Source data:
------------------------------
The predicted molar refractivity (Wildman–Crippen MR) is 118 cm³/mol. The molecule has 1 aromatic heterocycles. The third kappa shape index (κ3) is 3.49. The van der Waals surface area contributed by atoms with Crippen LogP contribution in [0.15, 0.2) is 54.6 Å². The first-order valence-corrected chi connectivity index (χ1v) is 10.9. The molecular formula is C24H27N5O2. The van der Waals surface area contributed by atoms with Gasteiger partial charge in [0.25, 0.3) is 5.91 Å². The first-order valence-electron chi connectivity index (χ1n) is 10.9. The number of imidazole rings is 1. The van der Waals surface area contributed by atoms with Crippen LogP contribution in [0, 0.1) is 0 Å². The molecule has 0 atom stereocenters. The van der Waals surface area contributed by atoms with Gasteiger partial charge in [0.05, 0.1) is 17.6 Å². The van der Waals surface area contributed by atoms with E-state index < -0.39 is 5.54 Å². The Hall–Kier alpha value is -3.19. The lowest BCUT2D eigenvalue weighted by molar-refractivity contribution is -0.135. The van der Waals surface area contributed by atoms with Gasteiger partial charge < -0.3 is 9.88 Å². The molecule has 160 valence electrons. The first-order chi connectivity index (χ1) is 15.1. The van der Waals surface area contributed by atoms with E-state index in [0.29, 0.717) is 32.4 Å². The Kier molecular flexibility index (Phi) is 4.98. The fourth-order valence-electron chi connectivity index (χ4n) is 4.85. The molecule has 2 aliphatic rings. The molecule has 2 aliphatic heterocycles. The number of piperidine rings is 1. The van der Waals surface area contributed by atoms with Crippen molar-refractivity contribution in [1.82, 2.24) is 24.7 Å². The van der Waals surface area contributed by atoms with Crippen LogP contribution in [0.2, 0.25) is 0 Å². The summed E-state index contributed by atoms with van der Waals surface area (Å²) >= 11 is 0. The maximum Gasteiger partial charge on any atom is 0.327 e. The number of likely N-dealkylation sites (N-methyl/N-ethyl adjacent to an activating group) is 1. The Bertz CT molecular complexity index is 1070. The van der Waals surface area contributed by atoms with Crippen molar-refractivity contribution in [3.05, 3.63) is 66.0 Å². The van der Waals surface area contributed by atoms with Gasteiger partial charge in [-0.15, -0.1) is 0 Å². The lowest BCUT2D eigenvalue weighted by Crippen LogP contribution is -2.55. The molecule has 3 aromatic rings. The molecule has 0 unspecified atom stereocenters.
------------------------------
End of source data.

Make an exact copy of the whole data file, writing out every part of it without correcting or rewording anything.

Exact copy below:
The predicted molar refractivity (Wildman–Crippen MR) is 118 cm³/mol. The molecule has 1 aromatic heterocycles. The third kappa shape index (κ3) is 3.49. The van der Waals surface area contributed by atoms with Crippen LogP contribution in [0.15, 0.2) is 54.6 Å². The first-order valence-corrected chi connectivity index (χ1v) is 10.9. The molecular formula is C24H27N5O2. The van der Waals surface area contributed by atoms with Gasteiger partial charge in [0.25, 0.3) is 5.91 Å². The first-order valence-electron chi connectivity index (χ1n) is 10.9. The number of imidazole rings is 1. The van der Waals surface area contributed by atoms with Crippen LogP contribution in [0, 0.1) is 0 Å². The molecule has 0 atom stereocenters. The van der Waals surface area contributed by atoms with Gasteiger partial charge in [0.05, 0.1) is 17.6 Å². The van der Waals surface area contributed by atoms with E-state index < -0.39 is 5.54 Å². The Hall–Kier alpha value is -3.19. The lowest BCUT2D eigenvalue weighted by molar-refractivity contribution is -0.135. The van der Waals surface area contributed by atoms with Gasteiger partial charge < -0.3 is 9.88 Å². The molecule has 160 valence electrons. The first-order chi connectivity index (χ1) is 15.1. The van der Waals surface area contributed by atoms with E-state index in [0.29, 0.717) is 32.4 Å². The Kier molecular flexibility index (Phi) is 4.98. The fourth-order valence-electron chi connectivity index (χ4n) is 4.85. The molecule has 2 aliphatic rings. The molecule has 2 aliphatic heterocycles. The number of piperidine rings is 1. The van der Waals surface area contributed by atoms with Crippen molar-refractivity contribution in [1.82, 2.24) is 24.7 Å². The van der Waals surface area contributed by atoms with Crippen LogP contribution in [0.2, 0.25) is 0 Å². The summed E-state index contributed by atoms with van der Waals surface area (Å²) >= 11 is 0. The maximum Gasteiger partial charge on any atom is 0.327 e. The number of likely N-dealkylation sites (N-methyl/N-ethyl adjacent to an activating group) is 1. The Bertz CT molecular complexity index is 1070. The van der Waals surface area contributed by atoms with Crippen molar-refractivity contribution in [3.05, 3.63) is 66.0 Å². The van der Waals surface area contributed by atoms with Gasteiger partial charge in [-0.15, -0.1) is 0 Å². The lowest BCUT2D eigenvalue weighted by Crippen LogP contribution is -2.55. The molecule has 3 aromatic rings. The molecule has 0 unspecified atom stereocenters.